Iconic landmarks Woodward’s and Royal Columbian Hospital share long history of philanthropy

Iconic landmarks Woodward’s and Royal Columbian Hospital share long history of philanthropy

For immediate release: New Westminster, B.C. – August 23, 2012

Woodward’s has been a landmark in downtownVancouversince 1892, almost as long as the Royal Columbian Hospital has been a landmark on theFraserRiver, since 1862. Both historic entities have been part of the colourful history of Metro Vancouver. During the past 46 years Mr. and Mrs. P.A. Woodward’s  Foundation has been a proud supporter of theRoyal Columbian Hospital Foundation(RCHF) and today, when it presented a cheque of $40,000, it brought its total giving to $1,150,000.

The most recent donation will purchase a new Cell-saver for RCH. Cell-savers are technically advanced machines that retrieve blood in high blood loss situations from the patient, and then returns the blood back to the patient’s body. Used to suction blood from surgical sites, the cell-saver washes the blood, removing all contaminants such as broken blood cells and fat molecules and gives the patient back his or her own blood, full of healthy red blood cells.

“At RCH, cell-savers are used 70 percent of the time in cardiac surgery, but they are also used in any situation of catastrophic blood loss for trauma patients or for patients with large blood vessel issues such as aneurysms,” says Dustin Spratt, Chief of Perfusion at RCH and one of only 36 perfusionists in B.C. “General best practice around blood product usage (blood transfusions) today is to limit its use and the cell-saver plays a primary role in doing this. Limiting use of blood product greatly reduces the amount of blood products used and thus the associated risks that comes with its use. Many lives are saved in trauma or in surgery because of technology such as cell-savers.”

Woodward’s is often remembered for its iconic 1944 landmark “W” that was installed on the top of the downtown Vancouver store on a 25 metre replica of the Eiffel Tower, replacing a pre-war searchlight-beacon that had until then been the building’s hallmark. At that time George T. Wilson was Chief of Surgery at RCH. In an address to the School of Nursing’s 60th Graduation class he reminisced of those days saying: “Our early transfusions were tentative affairs – a major match only. The Rh factor (determined by the presence or absence of a particular erythrocyte protein)was unknown and no Kahn test (syphilis test) was done. The first ounce or two of the transfusion was anxiously watched. If the patient turned pale, begun to sweat, or showed signs of imminent collapse, it was stopped at once – something was wrong – we knew not what. However, as a rule, all went well and the nurses saw the miraculous improvement in the condition of the badly shocked, exsanguinated victim of some traffic or industrial accident.”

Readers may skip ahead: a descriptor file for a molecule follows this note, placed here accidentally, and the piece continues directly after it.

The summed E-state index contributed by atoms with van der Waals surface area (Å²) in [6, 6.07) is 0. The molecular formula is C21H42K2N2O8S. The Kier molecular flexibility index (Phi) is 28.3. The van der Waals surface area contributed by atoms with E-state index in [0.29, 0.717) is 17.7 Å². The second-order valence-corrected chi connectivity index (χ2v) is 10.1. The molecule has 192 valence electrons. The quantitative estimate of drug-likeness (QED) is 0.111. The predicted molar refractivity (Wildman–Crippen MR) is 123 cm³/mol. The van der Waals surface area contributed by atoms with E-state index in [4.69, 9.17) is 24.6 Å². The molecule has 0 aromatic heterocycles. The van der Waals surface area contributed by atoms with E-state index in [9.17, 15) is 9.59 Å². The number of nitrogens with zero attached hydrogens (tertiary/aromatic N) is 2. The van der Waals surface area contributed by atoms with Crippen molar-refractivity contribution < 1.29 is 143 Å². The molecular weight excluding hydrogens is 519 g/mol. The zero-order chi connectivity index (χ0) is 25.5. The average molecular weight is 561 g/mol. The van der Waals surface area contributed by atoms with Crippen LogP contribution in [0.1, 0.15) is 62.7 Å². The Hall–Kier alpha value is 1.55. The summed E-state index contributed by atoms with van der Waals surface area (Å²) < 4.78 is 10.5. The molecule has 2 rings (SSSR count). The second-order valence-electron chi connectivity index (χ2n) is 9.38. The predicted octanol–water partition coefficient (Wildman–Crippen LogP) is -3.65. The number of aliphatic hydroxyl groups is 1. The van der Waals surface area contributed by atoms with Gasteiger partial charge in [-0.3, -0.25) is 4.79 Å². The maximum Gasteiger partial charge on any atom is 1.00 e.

Cell-savers were first established in the 1970’s. Initially they were used for blood transfusions, but soon became essential equipment for traumas and open-heart surgery. When the first open heart surgery was performed at RCH by Dr. Robert Hayden in 1991, the cell-saver was very rudimentary and did not provide the same level of technology and safety it does today. It consisted of very basic pumps and the tubing was washed, sterilized and reused. Today, all tubing is disposable – one circuit, one patient – this avoids contamination from another patient’s blood. Even more noteworthy is that the perfusionists can now analyze the patient’s blood in-situ without having to send a blood sample to the laboratory.

“In the early 1960’s, Mr. and Mrs. P.A. Woodward’s Foundation made a substantial contribution to the first formal Intensive Care Unit to be established in Canada at St. Paul’s Hospital in Vancouver. They saw the direct impact of this gift on patients’ lives and became convinced that they wanted to donate to medical equipment that has a direct application to medical care. The refined technology of the cell-saver at Royal Columbian meets this criterion,” said Dr. J. Wm. Ibbott, Medical Advisor to the Board of Directors for Mr. and Mrs. P.A. Woodward’s Foundation.

“Long time donors such as Mr. and Mrs. P.A. Woodward’s Foundation contribute significantly to help RCHF meet its goals in funding much needed critical equipment each year for RCH,” says Adrienne Bakker, CEO and President for RCHF. “Our hospital, a leading trauma, cardiac and neurosciences centre, has dedicated and outstanding physicians and medical staff. By placing the right tools in their hands we help save lives.”

RCH currently has eight cell-savers in use thanks to the support and generosity of donors such as Mr. and Mrs. P.A. Woodward’s Foundation. For further information on how to make a donation to Royal Columbian Hospital Foundation, contact 604 520 4438 or visit www.rchcares.com.

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Centre of Excellence since 1862: British Columbia’s first mainland  hospital
Royal Columbian Hospital is a provincial and regional referral hospital providing specialized care for trauma, cardiac services, neurosciences, high-risk maternity and neonatal intensive care for 1.6 million seriously ill and injured people from Fraser Health, the Lower Mainland and across the province. RCH is also a provincial teaching hospital with a UBC Clinical Academic Campus onsite

Raising funds since 1978
Royal Columbian Hospital Foundation is a provincial and regional independent charitable foundation that raises millions of dollars annually to help fund priority equipment needs, facility enhancements, research, education and innovation at RCH. For more information about Royal Columbian Hospital Foundation, visit www.rchfoundation.com or contact us on 604 520 4438.

For further information, contact:

Julie Coghlan, Director – Communications
Royal Columbian Hospital Foundation
604.523.8860